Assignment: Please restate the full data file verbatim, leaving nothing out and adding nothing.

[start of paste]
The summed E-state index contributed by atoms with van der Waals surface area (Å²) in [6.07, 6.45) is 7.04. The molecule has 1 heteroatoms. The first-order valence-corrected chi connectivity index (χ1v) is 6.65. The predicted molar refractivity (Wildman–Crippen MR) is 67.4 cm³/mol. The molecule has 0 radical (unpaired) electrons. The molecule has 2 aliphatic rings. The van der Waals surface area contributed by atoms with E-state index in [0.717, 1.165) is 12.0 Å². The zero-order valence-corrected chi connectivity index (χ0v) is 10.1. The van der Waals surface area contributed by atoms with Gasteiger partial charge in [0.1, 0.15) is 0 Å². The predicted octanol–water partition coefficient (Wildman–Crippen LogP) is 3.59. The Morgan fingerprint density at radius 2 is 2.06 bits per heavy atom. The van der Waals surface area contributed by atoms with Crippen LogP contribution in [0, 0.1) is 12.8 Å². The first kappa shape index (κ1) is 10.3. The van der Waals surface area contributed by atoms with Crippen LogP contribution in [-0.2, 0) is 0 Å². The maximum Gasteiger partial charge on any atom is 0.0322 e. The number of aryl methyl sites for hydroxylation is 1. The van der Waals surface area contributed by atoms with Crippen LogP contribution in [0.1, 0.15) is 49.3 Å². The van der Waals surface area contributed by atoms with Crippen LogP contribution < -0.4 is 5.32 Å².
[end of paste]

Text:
The summed E-state index contributed by atoms with van der Waals surface area (Å²) in [6.07, 6.45) is 7.04. The molecule has 1 heteroatoms. The first-order valence-corrected chi connectivity index (χ1v) is 6.65. The predicted molar refractivity (Wildman–Crippen MR) is 67.4 cm³/mol. The molecule has 0 radical (unpaired) electrons. The molecule has 2 aliphatic rings. The van der Waals surface area contributed by atoms with E-state index in [0.717, 1.165) is 12.0 Å². The zero-order valence-corrected chi connectivity index (χ0v) is 10.1. The van der Waals surface area contributed by atoms with Gasteiger partial charge in [0.1, 0.15) is 0 Å². The predicted octanol–water partition coefficient (Wildman–Crippen LogP) is 3.59. The Morgan fingerprint density at radius 2 is 2.06 bits per heavy atom. The van der Waals surface area contributed by atoms with Crippen LogP contribution in [0, 0.1) is 12.8 Å². The first kappa shape index (κ1) is 10.3. The van der Waals surface area contributed by atoms with Crippen LogP contribution in [-0.2, 0) is 0 Å². The maximum Gasteiger partial charge on any atom is 0.0322 e. The number of aryl methyl sites for hydroxylation is 1. The van der Waals surface area contributed by atoms with Crippen LogP contribution in [0.1, 0.15) is 49.3 Å². The van der Waals surface area contributed by atoms with Crippen LogP contribution < -0.4 is 5.32 Å².